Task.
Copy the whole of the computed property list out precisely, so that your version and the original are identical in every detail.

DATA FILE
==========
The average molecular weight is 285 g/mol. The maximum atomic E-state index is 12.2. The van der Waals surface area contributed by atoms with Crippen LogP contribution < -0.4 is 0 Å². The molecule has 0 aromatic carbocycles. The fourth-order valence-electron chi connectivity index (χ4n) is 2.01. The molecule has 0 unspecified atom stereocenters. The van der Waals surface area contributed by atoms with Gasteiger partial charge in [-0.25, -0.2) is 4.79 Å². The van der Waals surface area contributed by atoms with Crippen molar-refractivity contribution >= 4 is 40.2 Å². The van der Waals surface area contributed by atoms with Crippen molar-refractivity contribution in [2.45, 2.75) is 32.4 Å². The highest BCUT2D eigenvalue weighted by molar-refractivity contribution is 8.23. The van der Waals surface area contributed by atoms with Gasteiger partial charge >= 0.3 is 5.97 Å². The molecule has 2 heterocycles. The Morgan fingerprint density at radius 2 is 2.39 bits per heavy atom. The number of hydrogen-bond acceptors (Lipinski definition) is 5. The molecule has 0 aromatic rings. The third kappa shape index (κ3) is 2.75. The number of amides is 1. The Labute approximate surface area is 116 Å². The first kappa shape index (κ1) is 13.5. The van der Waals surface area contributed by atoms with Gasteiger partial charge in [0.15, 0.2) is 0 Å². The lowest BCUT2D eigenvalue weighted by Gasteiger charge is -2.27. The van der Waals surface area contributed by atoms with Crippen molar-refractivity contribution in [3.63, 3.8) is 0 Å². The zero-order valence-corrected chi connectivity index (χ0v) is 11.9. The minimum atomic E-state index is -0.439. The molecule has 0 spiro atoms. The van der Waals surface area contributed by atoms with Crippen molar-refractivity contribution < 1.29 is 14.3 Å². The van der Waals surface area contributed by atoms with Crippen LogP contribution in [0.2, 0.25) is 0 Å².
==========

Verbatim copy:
The average molecular weight is 285 g/mol. The maximum atomic E-state index is 12.2. The van der Waals surface area contributed by atoms with Crippen LogP contribution < -0.4 is 0 Å². The molecule has 0 aromatic carbocycles. The fourth-order valence-electron chi connectivity index (χ4n) is 2.01. The molecule has 0 unspecified atom stereocenters. The van der Waals surface area contributed by atoms with Gasteiger partial charge in [-0.25, -0.2) is 4.79 Å². The van der Waals surface area contributed by atoms with Crippen molar-refractivity contribution >= 4 is 40.2 Å². The van der Waals surface area contributed by atoms with Crippen molar-refractivity contribution in [2.45, 2.75) is 32.4 Å². The highest BCUT2D eigenvalue weighted by molar-refractivity contribution is 8.23. The van der Waals surface area contributed by atoms with Gasteiger partial charge >= 0.3 is 5.97 Å². The molecule has 2 heterocycles. The Morgan fingerprint density at radius 2 is 2.39 bits per heavy atom. The number of hydrogen-bond acceptors (Lipinski definition) is 5. The molecule has 0 aromatic rings. The third kappa shape index (κ3) is 2.75. The number of amides is 1. The Labute approximate surface area is 116 Å². The first kappa shape index (κ1) is 13.5. The van der Waals surface area contributed by atoms with Gasteiger partial charge in [0.15, 0.2) is 0 Å². The lowest BCUT2D eigenvalue weighted by Gasteiger charge is -2.27. The van der Waals surface area contributed by atoms with Crippen molar-refractivity contribution in [3.63, 3.8) is 0 Å². The zero-order valence-corrected chi connectivity index (χ0v) is 11.9. The minimum atomic E-state index is -0.439. The molecule has 0 spiro atoms. The van der Waals surface area contributed by atoms with Crippen molar-refractivity contribution < 1.29 is 14.3 Å². The van der Waals surface area contributed by atoms with Crippen LogP contribution in [0.2, 0.25) is 0 Å².